As for this dumbing down nonsense … oh please! Could you uptight bastards stop killing the English language? Language isn’t something that should be preserved in a cryogenic chamber, it should remain fluid, evolving, passing without prejudice between the lips of street preachers, second language speakers, teachers, academics, politicians, children and small playwrights whose swearing habits would make the most filthy mouthed sailor blush. I don’t want to sound like I’ve stepped out of a Austen novel, I don’t want to sound like I’ve stepped out of a Shakespeare play (and don’t start me on ‘Hey Nonny Nonny’). I want to be understood. We all want to be understood. We want to express the poetry of our own speech, so for the love of English, let us do it our way. Let us celebrate English our own way. We still write, we are still poets, we still revere the Word … none of that has changed over all of these years.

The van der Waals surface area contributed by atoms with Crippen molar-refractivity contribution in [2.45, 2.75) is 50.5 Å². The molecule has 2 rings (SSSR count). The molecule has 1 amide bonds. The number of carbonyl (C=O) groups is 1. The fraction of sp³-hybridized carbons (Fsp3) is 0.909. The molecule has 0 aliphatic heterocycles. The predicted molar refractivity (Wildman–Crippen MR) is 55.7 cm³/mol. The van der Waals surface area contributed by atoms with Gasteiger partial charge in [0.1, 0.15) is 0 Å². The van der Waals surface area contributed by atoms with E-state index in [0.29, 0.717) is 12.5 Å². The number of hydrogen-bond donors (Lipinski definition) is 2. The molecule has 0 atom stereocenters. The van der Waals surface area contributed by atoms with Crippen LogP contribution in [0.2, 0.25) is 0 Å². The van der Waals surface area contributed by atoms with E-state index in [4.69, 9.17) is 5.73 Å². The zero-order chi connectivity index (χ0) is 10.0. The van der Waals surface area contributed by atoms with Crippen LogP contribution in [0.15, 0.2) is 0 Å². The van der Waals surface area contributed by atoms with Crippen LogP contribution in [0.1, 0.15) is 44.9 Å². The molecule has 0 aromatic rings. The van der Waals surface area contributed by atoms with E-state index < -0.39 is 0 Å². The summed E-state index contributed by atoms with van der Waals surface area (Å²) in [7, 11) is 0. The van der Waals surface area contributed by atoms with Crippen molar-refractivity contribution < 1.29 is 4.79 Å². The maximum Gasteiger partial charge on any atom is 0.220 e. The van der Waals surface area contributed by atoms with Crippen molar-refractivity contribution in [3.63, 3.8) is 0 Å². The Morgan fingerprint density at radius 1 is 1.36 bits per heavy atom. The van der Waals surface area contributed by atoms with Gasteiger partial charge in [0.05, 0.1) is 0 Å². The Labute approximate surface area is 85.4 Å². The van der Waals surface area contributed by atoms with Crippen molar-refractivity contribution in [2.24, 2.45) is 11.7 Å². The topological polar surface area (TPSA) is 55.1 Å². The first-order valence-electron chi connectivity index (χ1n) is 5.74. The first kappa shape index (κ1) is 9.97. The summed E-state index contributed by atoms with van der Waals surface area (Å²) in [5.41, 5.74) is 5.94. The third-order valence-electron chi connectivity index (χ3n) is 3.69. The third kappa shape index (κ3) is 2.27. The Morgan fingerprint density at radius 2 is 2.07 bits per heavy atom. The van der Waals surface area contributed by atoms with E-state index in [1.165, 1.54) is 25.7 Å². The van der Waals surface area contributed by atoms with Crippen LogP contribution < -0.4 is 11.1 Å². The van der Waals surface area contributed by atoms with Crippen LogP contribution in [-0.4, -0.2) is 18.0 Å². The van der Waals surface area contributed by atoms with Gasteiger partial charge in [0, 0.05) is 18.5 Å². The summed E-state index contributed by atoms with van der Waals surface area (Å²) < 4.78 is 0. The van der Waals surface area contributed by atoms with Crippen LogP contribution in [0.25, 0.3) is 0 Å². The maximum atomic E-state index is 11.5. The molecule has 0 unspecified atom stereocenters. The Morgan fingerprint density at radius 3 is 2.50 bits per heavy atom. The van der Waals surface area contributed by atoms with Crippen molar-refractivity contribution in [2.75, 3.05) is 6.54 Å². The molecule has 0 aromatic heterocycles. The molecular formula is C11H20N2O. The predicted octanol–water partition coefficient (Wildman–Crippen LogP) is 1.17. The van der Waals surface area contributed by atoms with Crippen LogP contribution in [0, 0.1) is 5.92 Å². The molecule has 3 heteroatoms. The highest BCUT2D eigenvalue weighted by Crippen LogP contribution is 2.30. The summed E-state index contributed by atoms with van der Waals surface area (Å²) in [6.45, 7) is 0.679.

Let the language go. Set it free and see what it brings us.

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7 Responses to “Sonal Vs Guardians of the English Language”

  1. Hmm. I hear you for the most part, Sonal-didi. But I do NOT accept text/IM language in written work from my students. They need to learn how to code switch – it’s like not swearing in a job interview. YouknowwhatI’msayin? I also do not accept run on sentences, “alot,” or confusions of common homophones.

    However, in my own writing, I love the sentence fragment.

  2. For written language as communication I think it should evolve at a pace that allows for the clearest possible communication for those that use it. If I look at the bebo pages of my old youth group kids it takes me ages to read anything they say (although mostly it’s possible), but they can all write and understand their language as fast as anything. I accept that written language evolves, but I just don’t want it to happen so fast that I can’t keep up. Just like I don’t want to use the phrase ‘back in my day…’ as much as I already do.
    I can still be a grammar geek without being a grammar Nazi right?

  3. Oh and have fun at the Pirate Party. I’m jealous.